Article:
Install Go-OO forcibly again:
        sudo rpm --install --force *.rpm

Now it's all set. I can read and write *.docx and *.xlsx files in Fedora. It's also much faster than Fedora's OpenOffice.


HP MediaSmart Windows Home Server update notes

kriston kriston writes  |  more than 4 years ago

I'm not sure why, but we bought another HP MediaSmart Windows Home Server with the intention of gifting the old one to someone else. This version is really different. Not only is the server two gigabytes of memory and uses a 64-bit CeLeron processor, it also has a large number of features that were not present in the refurbished Sempron 512-megabyte HP MediaSmart server. I'm not really sure why but this newer model has Amazon S3 backup service and a huge number of new features that aren't present on the Sempron-based version. We updated the server software on both models but only the Intel CeLeron model has the new features.

If you're going to try out Windows Home Server to automatically and effortlessly backup your Windows machines, get a non-refurbished Intel-based HP MediaSmart server. All of these new features are in the HP MediaSmart software and not WHS itself. I'm not sure why HP did this but it's eye-opening.

I'm going to try to install the Amazon S3 and other software add-ins to our older, refurbished model by doing a "factory restore" from the Server Recovery Disc that came with the non-refurbished model and see if these awesome features get installed on the older server.

Very interesting difference. It might be that the newer one has two gigabytes of memory and the other one only has 512 megabytes. It's possible the features are dependent on the memory specifications of the server, but I doubt it.


Windows Home Server the Sleeper Killer App

kriston kriston writes  |  more than 4 years ago

Windows Home Server has a really neat feature. Install the Windows Home Server Connector and configure it to back up your computer. In a day or so take the hard drive out of the computer and throw it into a lake. Get a new blank hard drive. Boot the computer from the Windows Home Server PC Recover disc. YOUR COMPUTER COMES BACK.

This is the killer sleeper Windows app of the new century!!


Flashblock getting fooled

kriston kriston writes  |  more than 4 years ago

The Mozilla Flashblock plugin is getting fooled by advertisements on some sites like urbandictionary.com which use a countermeasure (seems to be iframe abuse). Installation of version 1.5.11a2 from the special link http://flashblock.mozdev.org/installation1.html solves the problem for now.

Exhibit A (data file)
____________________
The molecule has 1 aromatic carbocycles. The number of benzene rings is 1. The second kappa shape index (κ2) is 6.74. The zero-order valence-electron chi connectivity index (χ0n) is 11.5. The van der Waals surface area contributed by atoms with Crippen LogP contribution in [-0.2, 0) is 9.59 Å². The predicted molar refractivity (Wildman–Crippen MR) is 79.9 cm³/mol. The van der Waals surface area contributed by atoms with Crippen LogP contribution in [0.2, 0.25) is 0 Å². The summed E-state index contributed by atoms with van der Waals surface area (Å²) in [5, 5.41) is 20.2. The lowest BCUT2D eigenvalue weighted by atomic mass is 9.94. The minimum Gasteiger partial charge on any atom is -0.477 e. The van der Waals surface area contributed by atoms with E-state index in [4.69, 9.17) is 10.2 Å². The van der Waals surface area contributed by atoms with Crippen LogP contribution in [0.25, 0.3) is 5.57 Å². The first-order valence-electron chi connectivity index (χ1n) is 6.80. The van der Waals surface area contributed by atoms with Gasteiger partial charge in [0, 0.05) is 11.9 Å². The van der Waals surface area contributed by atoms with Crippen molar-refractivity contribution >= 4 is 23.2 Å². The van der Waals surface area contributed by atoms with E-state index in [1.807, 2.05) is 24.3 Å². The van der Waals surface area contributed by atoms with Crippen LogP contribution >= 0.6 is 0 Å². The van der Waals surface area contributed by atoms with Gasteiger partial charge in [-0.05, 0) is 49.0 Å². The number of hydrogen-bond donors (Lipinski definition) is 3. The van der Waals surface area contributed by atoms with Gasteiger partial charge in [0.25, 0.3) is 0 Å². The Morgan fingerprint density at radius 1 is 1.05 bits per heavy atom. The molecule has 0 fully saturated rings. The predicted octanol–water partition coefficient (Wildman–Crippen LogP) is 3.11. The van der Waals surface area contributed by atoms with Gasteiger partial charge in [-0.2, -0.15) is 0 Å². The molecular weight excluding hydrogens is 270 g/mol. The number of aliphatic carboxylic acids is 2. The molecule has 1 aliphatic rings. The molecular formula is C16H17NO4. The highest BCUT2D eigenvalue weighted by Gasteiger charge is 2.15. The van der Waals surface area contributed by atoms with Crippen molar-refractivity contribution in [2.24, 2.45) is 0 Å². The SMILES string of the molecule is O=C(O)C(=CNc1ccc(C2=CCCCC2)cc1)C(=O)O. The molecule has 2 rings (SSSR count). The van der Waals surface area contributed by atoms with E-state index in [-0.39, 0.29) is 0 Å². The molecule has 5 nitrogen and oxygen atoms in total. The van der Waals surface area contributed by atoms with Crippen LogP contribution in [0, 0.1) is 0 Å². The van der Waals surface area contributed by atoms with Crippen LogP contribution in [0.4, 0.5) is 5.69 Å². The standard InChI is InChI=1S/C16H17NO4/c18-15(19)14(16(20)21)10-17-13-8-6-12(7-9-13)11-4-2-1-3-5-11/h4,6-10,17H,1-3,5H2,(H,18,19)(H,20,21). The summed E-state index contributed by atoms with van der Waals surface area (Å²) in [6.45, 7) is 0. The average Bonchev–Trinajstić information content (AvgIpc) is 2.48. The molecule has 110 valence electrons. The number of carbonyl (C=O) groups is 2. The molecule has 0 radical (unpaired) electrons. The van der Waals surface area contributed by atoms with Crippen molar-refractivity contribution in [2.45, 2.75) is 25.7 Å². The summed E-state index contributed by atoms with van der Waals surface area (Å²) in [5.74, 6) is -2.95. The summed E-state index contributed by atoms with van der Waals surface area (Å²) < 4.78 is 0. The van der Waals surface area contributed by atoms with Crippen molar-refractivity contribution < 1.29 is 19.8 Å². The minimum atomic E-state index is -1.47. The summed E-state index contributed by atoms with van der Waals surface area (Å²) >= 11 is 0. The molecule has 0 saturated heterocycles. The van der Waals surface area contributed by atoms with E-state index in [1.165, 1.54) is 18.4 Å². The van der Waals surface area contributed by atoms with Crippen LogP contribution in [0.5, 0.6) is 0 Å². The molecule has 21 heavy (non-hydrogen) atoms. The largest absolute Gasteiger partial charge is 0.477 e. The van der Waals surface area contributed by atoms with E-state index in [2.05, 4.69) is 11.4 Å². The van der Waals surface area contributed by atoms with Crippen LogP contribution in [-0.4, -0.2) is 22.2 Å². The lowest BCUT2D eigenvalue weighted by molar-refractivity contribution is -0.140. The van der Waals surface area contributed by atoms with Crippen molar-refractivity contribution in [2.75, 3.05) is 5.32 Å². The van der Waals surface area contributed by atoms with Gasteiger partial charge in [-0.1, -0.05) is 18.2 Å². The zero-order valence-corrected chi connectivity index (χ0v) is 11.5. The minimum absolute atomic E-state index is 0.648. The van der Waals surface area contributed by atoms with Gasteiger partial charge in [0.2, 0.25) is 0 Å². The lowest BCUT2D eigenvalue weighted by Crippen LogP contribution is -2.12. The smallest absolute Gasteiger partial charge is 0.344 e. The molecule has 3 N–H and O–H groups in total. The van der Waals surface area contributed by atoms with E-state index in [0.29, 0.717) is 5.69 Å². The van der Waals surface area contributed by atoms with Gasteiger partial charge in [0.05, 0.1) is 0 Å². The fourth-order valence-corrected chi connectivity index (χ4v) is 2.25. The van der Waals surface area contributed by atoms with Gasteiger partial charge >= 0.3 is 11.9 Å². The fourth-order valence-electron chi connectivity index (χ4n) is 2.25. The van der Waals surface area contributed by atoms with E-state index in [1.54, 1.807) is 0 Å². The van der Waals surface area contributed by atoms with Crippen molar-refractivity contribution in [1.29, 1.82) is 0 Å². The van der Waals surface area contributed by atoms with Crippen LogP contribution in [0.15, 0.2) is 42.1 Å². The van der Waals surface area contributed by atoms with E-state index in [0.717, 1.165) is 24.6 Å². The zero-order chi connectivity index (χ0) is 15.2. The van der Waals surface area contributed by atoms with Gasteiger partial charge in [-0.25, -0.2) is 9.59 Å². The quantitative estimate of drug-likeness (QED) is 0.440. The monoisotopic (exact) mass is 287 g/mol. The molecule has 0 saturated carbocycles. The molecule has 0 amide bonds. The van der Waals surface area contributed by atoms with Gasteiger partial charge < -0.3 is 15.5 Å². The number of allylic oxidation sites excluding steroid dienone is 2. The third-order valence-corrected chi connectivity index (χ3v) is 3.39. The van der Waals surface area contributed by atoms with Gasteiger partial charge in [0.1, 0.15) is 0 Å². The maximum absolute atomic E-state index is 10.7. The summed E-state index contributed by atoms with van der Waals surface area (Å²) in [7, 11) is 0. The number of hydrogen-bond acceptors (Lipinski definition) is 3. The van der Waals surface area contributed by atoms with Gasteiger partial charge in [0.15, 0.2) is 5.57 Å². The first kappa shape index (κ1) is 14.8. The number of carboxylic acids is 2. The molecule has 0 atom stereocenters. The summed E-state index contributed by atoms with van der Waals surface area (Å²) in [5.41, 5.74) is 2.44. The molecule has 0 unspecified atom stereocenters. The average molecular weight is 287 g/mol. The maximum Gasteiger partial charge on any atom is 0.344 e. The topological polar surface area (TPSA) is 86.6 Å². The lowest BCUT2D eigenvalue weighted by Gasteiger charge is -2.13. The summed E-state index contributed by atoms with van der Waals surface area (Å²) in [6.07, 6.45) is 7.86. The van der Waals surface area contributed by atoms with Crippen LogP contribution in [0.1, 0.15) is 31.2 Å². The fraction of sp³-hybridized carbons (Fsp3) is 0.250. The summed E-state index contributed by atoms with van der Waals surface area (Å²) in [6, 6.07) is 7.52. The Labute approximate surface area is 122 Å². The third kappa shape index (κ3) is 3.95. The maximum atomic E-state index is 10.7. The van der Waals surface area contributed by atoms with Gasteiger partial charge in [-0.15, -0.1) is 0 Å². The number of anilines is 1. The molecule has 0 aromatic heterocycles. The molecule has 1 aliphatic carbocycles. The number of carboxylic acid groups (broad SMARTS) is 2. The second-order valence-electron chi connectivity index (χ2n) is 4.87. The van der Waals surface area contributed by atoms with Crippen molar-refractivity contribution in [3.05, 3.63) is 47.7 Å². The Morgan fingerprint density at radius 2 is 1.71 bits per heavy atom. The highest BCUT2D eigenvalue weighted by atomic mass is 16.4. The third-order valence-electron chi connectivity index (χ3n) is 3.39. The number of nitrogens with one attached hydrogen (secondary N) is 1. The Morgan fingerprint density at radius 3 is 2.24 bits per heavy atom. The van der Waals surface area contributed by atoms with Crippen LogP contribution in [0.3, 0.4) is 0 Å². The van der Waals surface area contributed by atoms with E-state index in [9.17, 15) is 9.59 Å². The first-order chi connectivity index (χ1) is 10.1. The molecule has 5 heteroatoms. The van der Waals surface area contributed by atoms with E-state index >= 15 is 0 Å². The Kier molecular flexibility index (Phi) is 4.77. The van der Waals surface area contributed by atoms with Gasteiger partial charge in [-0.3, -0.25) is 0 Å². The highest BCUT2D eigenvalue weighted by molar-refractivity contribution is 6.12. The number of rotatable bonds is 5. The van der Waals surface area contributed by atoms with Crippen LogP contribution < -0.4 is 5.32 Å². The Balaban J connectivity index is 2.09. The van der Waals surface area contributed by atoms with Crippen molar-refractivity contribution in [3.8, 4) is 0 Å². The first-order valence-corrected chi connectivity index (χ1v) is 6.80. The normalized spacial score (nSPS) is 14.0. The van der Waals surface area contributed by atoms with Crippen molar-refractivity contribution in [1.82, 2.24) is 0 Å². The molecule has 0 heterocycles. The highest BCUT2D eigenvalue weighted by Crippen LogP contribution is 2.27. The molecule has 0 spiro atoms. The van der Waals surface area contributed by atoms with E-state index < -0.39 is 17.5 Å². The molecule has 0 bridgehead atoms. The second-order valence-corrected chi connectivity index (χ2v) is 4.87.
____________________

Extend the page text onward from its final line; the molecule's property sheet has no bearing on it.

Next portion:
Why Cox Cable's video service is stupid

kriston kriston writes  |  more than 4 years ago

Here's the stupid thing about Cox Cable Television in the Northern VA area.

Technicians are going crazy yanking old cable off the telephone poles to install multi-wavelength fiber and switched-video-compatible boxes because they ran out of bandwidth to compete with all the HD channels that the other services, like FiOS and satellite, offer.

The stupid thing is that FiOS has the same 1 gigahertz video capacity that cable does (not including Video-on-Demand which is served by Internet on FiOS and through hidden video channels by Cox). Likewise, FiOS has twice the SD channels and HD channels without the need for switched-video to solve a perceived bandwidth problem.

This doesn't make sense. I did some digging. For now I still use cable internet so I scanned the Cox Cable signal on my HDTV and found out that nearly all of Cox Cable's SD channels are still analog. This means that most of Cox Cable's 1 gigahertz of bandwidth is consumed by analog channels at 6 MHz per channel, even though you can fit more than 10 digital channels in one analog channel if they were to use digital instead.

Why is Cox Cable spending so much money installing switched-video if all this bandwidth is available?
Why isn't Cox Cable using digital for their SD channels?

Apparently the bandwidth required for Video-on-Demand is the business reason for the switched-video upgrade, but switched-video is not just for VoD. It is also used on non-VoD channels because of a system-wide bandwidth shortage on Cox Cable. This means if nobody in a neighborhood watches Food Network HD, it gets turned off until someone tunes it in again.